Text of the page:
The Heartbreaking Death Of Goodfellas Star Paul Sorvino

The acting world is mourning the loss of Paul Sorvino, who has died at the age of 83, per TMZ.

Born in Brooklyn, New York, Sorvino joined the American Musical and Dramatic Academy after high school and initially wanted to be an opera singer before making the pivot to acting, according to The Famous People. He went on to study with Sanford Meisner and made his acting debut on Broadway in the 1964 musical "Bajour" before premiering on the big screen in the Carl Reiner film "Where's Poppa?" His movie credits included box office hits "Goodfellas," "Nixon," "Romeo + Juliet," and "The Firm." 

Sorvino also continued to appear on Broadway — earning a Tony nomination in 1973 for "The Championship Season" (per The Hollywood Reporter) — and on televisions shows including "Law & Order," "That's Life" and "Still Standing."

While his most famous role was as mobster Paul Cicero in the 1990 film "Goodfellas" opposite Ray Liotta and Robert DeNiro, Sorvino was adamant that he was nothing like the man he portrayed. "I know that there is an image out there of me as a tough guy and into the mafia and all of that, but of course, as you know, I am a poet, an opera singer, a best-selling author, director," he told Glancer Magazine. "I'm really nothing like the Mafioso 'Goodfellas' characters but I think I'm a good bit softer than most people would expect me to be."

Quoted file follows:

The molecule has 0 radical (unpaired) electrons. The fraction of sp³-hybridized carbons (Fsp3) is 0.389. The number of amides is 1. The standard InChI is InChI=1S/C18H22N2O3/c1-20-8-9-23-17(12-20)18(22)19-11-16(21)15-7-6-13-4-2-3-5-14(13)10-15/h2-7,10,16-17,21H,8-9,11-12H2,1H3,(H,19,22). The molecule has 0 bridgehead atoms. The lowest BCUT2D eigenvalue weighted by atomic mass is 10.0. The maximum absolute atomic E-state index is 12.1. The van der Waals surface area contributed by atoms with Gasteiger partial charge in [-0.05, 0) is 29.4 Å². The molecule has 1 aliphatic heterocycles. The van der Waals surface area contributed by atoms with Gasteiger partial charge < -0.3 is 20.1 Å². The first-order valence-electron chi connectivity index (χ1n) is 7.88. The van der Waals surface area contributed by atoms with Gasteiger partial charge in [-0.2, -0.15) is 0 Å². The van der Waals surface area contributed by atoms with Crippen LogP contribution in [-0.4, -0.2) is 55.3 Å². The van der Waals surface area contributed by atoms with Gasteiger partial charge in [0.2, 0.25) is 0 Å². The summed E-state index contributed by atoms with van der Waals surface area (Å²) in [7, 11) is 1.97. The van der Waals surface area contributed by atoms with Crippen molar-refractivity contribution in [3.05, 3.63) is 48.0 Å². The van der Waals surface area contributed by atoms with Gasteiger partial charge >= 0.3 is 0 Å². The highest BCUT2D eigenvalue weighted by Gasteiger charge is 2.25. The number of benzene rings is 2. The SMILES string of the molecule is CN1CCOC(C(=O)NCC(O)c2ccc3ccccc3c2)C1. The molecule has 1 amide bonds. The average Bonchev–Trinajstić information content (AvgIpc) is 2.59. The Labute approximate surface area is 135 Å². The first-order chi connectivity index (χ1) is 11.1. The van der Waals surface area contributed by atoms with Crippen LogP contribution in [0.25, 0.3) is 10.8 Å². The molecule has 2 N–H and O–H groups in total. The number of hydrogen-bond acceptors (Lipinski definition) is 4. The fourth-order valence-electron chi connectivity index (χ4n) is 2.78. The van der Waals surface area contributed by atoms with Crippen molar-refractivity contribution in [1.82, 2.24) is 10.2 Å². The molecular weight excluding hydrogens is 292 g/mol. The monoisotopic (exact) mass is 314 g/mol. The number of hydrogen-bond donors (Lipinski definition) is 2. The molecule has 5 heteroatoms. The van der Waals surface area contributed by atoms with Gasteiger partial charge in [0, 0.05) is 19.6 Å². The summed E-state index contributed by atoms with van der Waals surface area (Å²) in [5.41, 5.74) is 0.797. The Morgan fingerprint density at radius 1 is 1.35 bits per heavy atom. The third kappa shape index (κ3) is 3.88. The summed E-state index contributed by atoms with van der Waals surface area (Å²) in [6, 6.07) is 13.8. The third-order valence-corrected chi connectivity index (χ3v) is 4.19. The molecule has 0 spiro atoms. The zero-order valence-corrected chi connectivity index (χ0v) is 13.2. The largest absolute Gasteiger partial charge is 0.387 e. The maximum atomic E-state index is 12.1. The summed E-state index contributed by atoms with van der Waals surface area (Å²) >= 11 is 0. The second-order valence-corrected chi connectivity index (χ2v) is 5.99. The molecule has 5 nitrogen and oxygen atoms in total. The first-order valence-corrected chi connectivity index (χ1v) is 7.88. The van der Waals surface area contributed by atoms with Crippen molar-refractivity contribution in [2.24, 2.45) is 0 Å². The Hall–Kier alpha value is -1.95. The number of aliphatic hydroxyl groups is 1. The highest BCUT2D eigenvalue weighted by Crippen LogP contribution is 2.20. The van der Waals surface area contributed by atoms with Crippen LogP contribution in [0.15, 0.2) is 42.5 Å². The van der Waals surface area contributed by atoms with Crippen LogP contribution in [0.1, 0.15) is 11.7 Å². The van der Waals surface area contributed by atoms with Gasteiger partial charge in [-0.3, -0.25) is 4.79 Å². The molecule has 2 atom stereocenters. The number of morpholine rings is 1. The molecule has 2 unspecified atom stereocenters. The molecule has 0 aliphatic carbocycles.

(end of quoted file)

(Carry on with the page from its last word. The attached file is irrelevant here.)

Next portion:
Paul Sorvino had been suffering from health problems

Paul Sorvino died at the Mayo Clinic in Jacksonville, Florida, according to The Hollywood Reporter. "Our hearts are broken, there will never be another Paul Sorvino, he was the love of my life and one of the greatest performers to ever grace the screen and stage," his wife, Dee Dee, said in a statement. She also revealed that Sorvino had been dealing with health issues for years.

While Sorvino was praised for his own acting abilities, one of his proudest moments was when his daughter, Mira Sorvino, won a Best Supporting Actress Oscar for her work in "Mighty Aphrodite" in 1996. As Mira made her acceptance speech, her father was filmed crying in the audience, and the actress was vocal about the part he played in her success. "Doing school plays when I was a little kid, my dad would say, 'That was terrific! I just have a couple of notes,' and then sit me down for a two-hour breakdown of my performance," she told Closer Weekly. "I learned things that are crucial to this day."

In addition to Dee Dee and Mira, Sorvino is survived by his other children, Amanda and Michael, as well as his five grandchildren.